For a 'property-owning' democracy

Published : Mar 17, 2001 00:00 IST

Budget 2001 will shift the balance of power in favour of the propertied and share-holding elite and further marginalise the mass of the population. This will degrade and pervert Indian democracy while coarsening public discourse.

FOR long years, the "humble" postcard would figure in the Finance Minister's budget speech not as an item of taxation, but as a symbol of the government's concern for the so-called common man - that is, its professed determination to subsidise the cost o f the most basic form of long-distance communication, especially for the underprivileged rural Indian. The price of the postcard was doggedly maintained - in the face of inflation, and the growing temptation to raise levies in order to feed the widening revenue deficit - at 10 paise, for decades.

In the 1990s, after much deliberation, two categories of postcards were introduced: an instrument of personal communication, and a means of entering into competitions or other commercial transactions. The second article was made much dearer. The price of the first was also raised - first to 15 paise and then to 25 paise. The new tariffs became front-page stories and raised a debate even in newspapers devoted to running down all subsidies, however worthy, and worshipping the "free market".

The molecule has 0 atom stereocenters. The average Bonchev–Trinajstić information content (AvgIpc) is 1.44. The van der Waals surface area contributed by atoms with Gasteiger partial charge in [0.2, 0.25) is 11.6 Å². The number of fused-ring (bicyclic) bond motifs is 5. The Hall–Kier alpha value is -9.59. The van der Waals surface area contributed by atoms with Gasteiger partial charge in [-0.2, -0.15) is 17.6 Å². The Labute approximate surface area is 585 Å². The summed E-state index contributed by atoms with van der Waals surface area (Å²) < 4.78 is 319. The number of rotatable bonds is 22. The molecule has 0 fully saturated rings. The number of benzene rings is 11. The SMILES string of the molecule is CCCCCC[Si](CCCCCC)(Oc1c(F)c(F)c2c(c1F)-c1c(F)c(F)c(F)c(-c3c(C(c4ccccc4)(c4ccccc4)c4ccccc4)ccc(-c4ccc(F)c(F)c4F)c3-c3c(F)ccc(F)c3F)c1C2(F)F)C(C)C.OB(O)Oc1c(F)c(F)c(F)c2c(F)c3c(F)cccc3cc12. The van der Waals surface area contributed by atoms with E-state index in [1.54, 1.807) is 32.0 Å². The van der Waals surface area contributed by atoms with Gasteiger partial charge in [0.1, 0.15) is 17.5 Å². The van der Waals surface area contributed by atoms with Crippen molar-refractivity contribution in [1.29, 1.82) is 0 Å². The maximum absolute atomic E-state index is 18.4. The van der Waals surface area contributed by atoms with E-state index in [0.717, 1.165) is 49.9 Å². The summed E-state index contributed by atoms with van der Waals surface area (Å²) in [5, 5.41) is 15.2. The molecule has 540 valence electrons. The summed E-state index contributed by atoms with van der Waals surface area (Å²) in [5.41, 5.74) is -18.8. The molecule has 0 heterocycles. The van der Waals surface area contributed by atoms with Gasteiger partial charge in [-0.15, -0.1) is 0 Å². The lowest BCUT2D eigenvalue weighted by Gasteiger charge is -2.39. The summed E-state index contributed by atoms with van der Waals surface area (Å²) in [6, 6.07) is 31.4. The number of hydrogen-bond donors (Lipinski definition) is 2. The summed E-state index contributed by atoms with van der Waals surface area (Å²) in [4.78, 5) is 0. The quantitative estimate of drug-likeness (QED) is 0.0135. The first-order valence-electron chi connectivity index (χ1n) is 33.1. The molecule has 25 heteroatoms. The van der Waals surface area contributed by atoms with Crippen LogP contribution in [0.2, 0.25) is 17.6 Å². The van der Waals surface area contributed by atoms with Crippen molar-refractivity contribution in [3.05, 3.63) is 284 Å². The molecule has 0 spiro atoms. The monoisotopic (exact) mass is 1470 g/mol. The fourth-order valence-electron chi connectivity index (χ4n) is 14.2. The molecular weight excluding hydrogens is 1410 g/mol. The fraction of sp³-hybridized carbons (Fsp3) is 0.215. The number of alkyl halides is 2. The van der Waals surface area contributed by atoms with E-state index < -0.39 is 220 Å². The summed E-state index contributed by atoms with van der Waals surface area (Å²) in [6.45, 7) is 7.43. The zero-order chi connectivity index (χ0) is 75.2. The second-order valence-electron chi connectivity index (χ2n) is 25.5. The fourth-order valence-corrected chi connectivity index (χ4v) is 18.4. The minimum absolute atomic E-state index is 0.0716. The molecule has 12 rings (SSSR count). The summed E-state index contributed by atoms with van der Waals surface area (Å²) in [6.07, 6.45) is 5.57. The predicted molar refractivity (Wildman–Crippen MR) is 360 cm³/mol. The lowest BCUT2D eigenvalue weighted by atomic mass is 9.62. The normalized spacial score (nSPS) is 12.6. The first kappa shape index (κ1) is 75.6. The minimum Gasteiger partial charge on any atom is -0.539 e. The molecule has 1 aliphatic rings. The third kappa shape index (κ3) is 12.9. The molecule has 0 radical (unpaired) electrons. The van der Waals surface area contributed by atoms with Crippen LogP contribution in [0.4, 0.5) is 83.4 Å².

In the latest Budget, Yashwant Sinha doubled the price of the postcard at one go. His listeners - or rather, viewers - were spared the routine burden of both forced humour and reiteration of concern for the "common man". The subject did not merit mention in Part A of the budget speech beyond a casual line: "Similarly, postal rates will be revised moderately to contain the rising postal deficit."

The postcard story never made it to the front pages of the national press, then preoccupied with the euphoric reactions of industry leaders and the stock market to another "dream budget". By contrast, aspects of the Budget of specific concern to the corp orate sector featured prominently on television screens, no matter of which channel. Indeed, they dominated all news programmes - the public spectacle from which the newspapers picked their clue.

At the heart of the spectacle were dark-suited men from the corporate world conducting a collusive dialogue with dark-suited men from the government. This was, of course, of a piece with the range of constituencies with which the Finance Ministry, and mo re important, the Prime Minister's Office (PMO), held the pre-Budget "dialogue". This time, there was not even a pretence of consulting interest-groups which would traditionally figure in such a "dialogue": for example, labour, consumers, farmers, women, political parties, independent economists, and so on.